A dendrimer complex comprising a large scale molecule having an antimicrobial agent as a functional group with the dendrimer complex placeable directly into a fluid to rid the fluid of microbes. In a further embodiment of the invention the dendrimer complex is secured to a carrier, which is placed in a fluid and allowed to release the antimicrobial agent carried by the dendrimer directly into the fluid. Once the antimicrobial agent is spent, the dendrimer complex can be removed and recycled to add fresh functional groups to the dendrimer so that the dendrimer can be reused.
Dendrimers are known in the art and generally comprise large sphere like molecules that have a core, a shell of internal cells and a shell of exterior cells with sites for functional groups. One of the functional groups used with dendrimers includes biocides, other include specific materials. An example of dendrimer with a silver complex is shown in the Balogh U.S. Pat. No. 6,224,898, which is incorporated herein by reference.
The present invention utilizes the dendrimer as a carrier for an antimicrobial agent to permit the dendrimer with the antimicrobial agent to be placed directly into a fluid environment or in a fluid, which requires purification for a variety of purposes including being consumed or used for recreational purposes. As used herein the term dendrimer describes a highly branched molecule having a number of sites for attaching functional groups thereto. A dendrimer complex describes a dendrimer with a functional group attached to the dendrimer. For example, a dendrimer silver complex refers to a dendrimer with silver secured to the dendrimer. Similarly, a dendrimer metal ion yielding complex refers to a dendrimer having a metal secured to the dendrimer with the metal releasing metal ions when the dendrimer metal ion yielding material comes into contact with a fluid, such as water. As used herein the term antimicrobial agent references to a material that kills or inhibits the growth of microbes including bacteria and other organisms.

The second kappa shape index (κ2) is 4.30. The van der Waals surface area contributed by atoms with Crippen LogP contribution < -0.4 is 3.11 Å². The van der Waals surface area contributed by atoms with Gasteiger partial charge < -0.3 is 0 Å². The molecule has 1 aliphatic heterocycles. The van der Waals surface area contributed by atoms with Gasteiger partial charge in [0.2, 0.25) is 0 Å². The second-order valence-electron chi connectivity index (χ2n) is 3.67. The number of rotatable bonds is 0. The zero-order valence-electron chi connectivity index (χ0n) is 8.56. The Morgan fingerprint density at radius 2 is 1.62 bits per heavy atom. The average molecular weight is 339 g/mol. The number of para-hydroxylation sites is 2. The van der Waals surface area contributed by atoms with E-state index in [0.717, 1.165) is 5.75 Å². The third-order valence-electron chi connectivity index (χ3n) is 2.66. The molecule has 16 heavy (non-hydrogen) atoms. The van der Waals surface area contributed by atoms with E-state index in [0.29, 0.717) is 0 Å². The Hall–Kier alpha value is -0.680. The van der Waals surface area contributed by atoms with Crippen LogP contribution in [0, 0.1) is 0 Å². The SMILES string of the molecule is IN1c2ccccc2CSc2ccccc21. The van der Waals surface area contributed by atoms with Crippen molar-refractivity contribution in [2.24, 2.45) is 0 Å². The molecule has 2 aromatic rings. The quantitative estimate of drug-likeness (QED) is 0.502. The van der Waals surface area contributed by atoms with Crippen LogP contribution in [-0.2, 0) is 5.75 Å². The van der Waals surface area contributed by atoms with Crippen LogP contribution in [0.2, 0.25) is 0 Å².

A reference to
A part of the present invention is a method of disrupting microbe proliferation comprising securing a ion yielding material to a dendrimer and then bringing the dendrimer containing the ion yielding material in ion communication with a source of microbes, for example by placing the dendrimer with the ion yielding material into a body of fluid 15 as shown in
In another method of fluid treatment one secures an antimicrobial agent to a dendrimer and places the dendrimer containing the antimicrobial agent into a fluid, which containing microbial activity, for sufficiently duration to rid the fluid of microbes. The fluid is not limited to water and could be fluids such as drinkable juices or the like. One then maintains the dendrimer containing the antimicrobial agent in the fluid for at least a time sufficient to control the microbial activity. The dendrimer containing the antimicrobial agent can then be removed and recycled by replacing the spent antimicrobial agent.
A further feature of the invention is that although the dendrimer containing the antimicrobial agent can be removed from the fluid one can also leave effective amounts of dendrimers containing antimicrobial agents in the fluids sufficient to kill the microbes in the fluids without having the antimicrobial agent or the dendrimer exceeding safe limits for human consumption or recreational use.